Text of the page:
The legitimate interests is the most flexible lawful basis for processing, but it cannot be assumed that it will always be the most appropriate. When personal data is used in ways that people would reasonably expect it to be used and were it has a minimal impact on their privacy or a compelling justification exists for the processing.
When the legitimate interests lawful basis is used, extra responsibility for considering and protecting people’s rights and interest apply.
As always, the action should be documented for justification about the why and how the personal data was gathered and processed and, if relevant, the individuals should be informed.
What are legitimate interests?
As stated in Article 6(1)(f), “processing is necessary for the purposes of the legitimate interests pursued by the controller or by a third party except where such interests are overridden by the interests or fundamental rights and freedoms of the data subject which require protection of personal data, in particular where the data subject is a child.”
This can be broken down into a three parts test:
- Purpose: is there a legitimate interest involved?
The legitimate interests can be of either parties involved and they can include commercial interests, individual interests or broader societal benefits.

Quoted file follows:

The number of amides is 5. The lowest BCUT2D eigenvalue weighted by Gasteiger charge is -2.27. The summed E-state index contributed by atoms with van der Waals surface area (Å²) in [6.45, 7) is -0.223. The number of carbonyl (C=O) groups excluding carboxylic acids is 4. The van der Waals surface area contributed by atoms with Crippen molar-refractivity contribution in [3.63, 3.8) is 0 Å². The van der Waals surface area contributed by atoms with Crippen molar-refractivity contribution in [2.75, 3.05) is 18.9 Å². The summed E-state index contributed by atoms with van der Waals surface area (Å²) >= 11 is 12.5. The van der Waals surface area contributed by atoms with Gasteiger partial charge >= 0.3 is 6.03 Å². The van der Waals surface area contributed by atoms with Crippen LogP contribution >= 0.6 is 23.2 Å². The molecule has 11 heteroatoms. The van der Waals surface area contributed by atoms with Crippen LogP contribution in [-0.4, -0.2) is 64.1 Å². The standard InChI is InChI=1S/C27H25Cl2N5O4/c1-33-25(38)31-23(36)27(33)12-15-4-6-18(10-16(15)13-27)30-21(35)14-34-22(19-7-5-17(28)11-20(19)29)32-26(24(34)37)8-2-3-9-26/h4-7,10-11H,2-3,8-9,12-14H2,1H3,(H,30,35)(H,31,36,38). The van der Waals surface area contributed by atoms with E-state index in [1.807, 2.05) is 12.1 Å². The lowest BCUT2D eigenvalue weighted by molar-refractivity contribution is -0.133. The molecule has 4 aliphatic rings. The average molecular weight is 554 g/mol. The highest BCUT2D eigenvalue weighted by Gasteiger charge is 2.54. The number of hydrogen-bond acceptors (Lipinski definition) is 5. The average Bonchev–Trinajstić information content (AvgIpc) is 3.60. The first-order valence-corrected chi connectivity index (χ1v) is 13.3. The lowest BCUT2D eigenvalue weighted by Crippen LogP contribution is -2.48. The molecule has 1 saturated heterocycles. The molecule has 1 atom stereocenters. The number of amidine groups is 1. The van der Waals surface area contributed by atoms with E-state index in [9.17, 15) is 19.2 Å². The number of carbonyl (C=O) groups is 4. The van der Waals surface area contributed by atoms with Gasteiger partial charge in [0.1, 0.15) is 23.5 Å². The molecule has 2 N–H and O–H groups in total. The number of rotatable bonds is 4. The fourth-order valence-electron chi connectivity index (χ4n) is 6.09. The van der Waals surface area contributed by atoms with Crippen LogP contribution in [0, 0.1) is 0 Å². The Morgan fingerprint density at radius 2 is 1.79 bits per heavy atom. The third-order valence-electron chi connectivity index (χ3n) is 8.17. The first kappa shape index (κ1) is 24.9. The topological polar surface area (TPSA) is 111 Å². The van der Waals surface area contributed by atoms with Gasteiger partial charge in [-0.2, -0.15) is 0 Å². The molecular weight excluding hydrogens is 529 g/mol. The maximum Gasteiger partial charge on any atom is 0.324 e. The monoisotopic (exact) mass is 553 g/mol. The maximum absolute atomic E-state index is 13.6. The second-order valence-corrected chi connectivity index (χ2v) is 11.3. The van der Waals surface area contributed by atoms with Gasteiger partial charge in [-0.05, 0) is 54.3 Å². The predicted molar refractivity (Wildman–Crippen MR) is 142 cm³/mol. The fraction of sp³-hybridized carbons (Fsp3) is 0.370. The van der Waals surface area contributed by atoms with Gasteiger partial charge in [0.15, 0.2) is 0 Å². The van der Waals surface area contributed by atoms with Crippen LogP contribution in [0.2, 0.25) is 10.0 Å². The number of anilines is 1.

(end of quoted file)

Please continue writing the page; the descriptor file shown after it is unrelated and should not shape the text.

- Necessity: is the processing necessary for that purpose?
The processing must be a targeted and proportionate way of achieving the main purpose.
- Balancing: do the individual’s interests override the legitimate interest?
There must be a balance between both parties interests. If individual’s would not reasonably expect their data to be used in that way, or if it would cause them unwarranted harm, their interests are likely to prevent the use of this lawful basis.
Client and employee data, marketing fraud preventing, intragroup transfers, and IT security is specifically mentioned in GDPR as legitimate interests. Disclosing information about possible criminal acts or security threats to the authorities is also considered to be a legitimate interest.
When is it applied?
Legitimate interests is the most flexible lawful basis, but it must not be assumed that it will always be the most appropriate for processing.
When choosing the legitimate interests, extra responsibility is implied for ensuring people’s rights and interests are fully considered and protected.
Legitimate interests is most likely to be an appropriate basis when data is used in ways that people would reasonably expect and have a minimal privacy impact. If there is an impact on individuals, this lawful basis may still apply if there is a justification of a more compelling benefit to the processing and the impact is justified.
Public authorities, in particular, can only rely on legitimate interests when processing for a legitimate reason other than performing their tasks as a public authority.
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